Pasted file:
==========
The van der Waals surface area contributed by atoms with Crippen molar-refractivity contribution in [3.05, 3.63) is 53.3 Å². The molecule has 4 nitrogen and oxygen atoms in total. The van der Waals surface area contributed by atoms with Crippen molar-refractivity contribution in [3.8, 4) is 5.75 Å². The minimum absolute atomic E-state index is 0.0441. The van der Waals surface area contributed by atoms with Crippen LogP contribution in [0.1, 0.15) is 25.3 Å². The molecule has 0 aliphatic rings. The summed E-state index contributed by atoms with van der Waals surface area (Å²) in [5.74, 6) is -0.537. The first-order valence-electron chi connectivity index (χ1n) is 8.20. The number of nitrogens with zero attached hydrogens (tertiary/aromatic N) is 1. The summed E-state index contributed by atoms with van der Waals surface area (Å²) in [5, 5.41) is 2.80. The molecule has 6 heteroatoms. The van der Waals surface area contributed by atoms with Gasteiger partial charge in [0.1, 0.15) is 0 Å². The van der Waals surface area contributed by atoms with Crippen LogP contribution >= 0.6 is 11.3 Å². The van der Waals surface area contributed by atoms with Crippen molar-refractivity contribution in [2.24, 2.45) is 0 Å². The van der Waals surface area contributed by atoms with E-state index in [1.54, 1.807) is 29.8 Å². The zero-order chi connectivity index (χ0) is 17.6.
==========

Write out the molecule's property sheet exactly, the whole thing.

The van der Waals surface area contributed by atoms with Crippen molar-refractivity contribution in [3.05, 3.63) is 53.3 Å². The molecule has 4 nitrogen and oxygen atoms in total. The van der Waals surface area contributed by atoms with Crippen molar-refractivity contribution in [3.8, 4) is 5.75 Å². The minimum absolute atomic E-state index is 0.0441. The van der Waals surface area contributed by atoms with Crippen LogP contribution in [0.1, 0.15) is 25.3 Å². The molecule has 0 aliphatic rings. The summed E-state index contributed by atoms with van der Waals surface area (Å²) in [5.74, 6) is -0.537. The first-order valence-electron chi connectivity index (χ1n) is 8.20. The number of nitrogens with zero attached hydrogens (tertiary/aromatic N) is 1. The summed E-state index contributed by atoms with van der Waals surface area (Å²) in [5, 5.41) is 2.80. The molecule has 6 heteroatoms. The van der Waals surface area contributed by atoms with Gasteiger partial charge in [0.1, 0.15) is 0 Å². The van der Waals surface area contributed by atoms with Crippen LogP contribution >= 0.6 is 11.3 Å². The van der Waals surface area contributed by atoms with Crippen molar-refractivity contribution in [2.24, 2.45) is 0 Å². The van der Waals surface area contributed by atoms with E-state index in [1.54, 1.807) is 29.8 Å². The zero-order chi connectivity index (χ0) is 17.6.